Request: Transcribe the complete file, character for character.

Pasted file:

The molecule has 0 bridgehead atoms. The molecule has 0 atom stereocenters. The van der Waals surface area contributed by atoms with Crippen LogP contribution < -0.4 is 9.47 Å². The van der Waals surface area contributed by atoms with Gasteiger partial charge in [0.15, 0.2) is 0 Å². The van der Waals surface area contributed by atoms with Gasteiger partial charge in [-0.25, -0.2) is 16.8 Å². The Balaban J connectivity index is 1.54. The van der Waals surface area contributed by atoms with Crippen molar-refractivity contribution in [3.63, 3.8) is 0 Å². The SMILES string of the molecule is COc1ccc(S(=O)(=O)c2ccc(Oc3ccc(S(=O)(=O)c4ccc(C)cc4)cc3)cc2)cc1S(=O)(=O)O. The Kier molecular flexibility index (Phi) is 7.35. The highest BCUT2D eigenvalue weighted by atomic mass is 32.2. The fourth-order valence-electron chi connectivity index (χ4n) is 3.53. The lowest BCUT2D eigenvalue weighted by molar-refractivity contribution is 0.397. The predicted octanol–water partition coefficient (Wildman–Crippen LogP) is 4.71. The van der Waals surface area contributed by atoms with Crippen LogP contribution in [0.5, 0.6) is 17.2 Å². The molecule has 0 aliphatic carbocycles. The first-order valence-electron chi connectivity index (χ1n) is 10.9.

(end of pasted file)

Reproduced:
The molecule has 0 bridgehead atoms. The molecule has 0 atom stereocenters. The van der Waals surface area contributed by atoms with Crippen LogP contribution < -0.4 is 9.47 Å². The van der Waals surface area contributed by atoms with Gasteiger partial charge in [0.15, 0.2) is 0 Å². The van der Waals surface area contributed by atoms with Gasteiger partial charge in [-0.25, -0.2) is 16.8 Å². The Balaban J connectivity index is 1.54. The van der Waals surface area contributed by atoms with Crippen molar-refractivity contribution in [3.63, 3.8) is 0 Å². The SMILES string of the molecule is COc1ccc(S(=O)(=O)c2ccc(Oc3ccc(S(=O)(=O)c4ccc(C)cc4)cc3)cc2)cc1S(=O)(=O)O. The Kier molecular flexibility index (Phi) is 7.35. The highest BCUT2D eigenvalue weighted by atomic mass is 32.2. The fourth-order valence-electron chi connectivity index (χ4n) is 3.53. The lowest BCUT2D eigenvalue weighted by molar-refractivity contribution is 0.397. The predicted octanol–water partition coefficient (Wildman–Crippen LogP) is 4.71. The van der Waals surface area contributed by atoms with Crippen LogP contribution in [0.5, 0.6) is 17.2 Å². The molecule has 0 aliphatic carbocycles. The first-order valence-electron chi connectivity index (χ1n) is 10.9.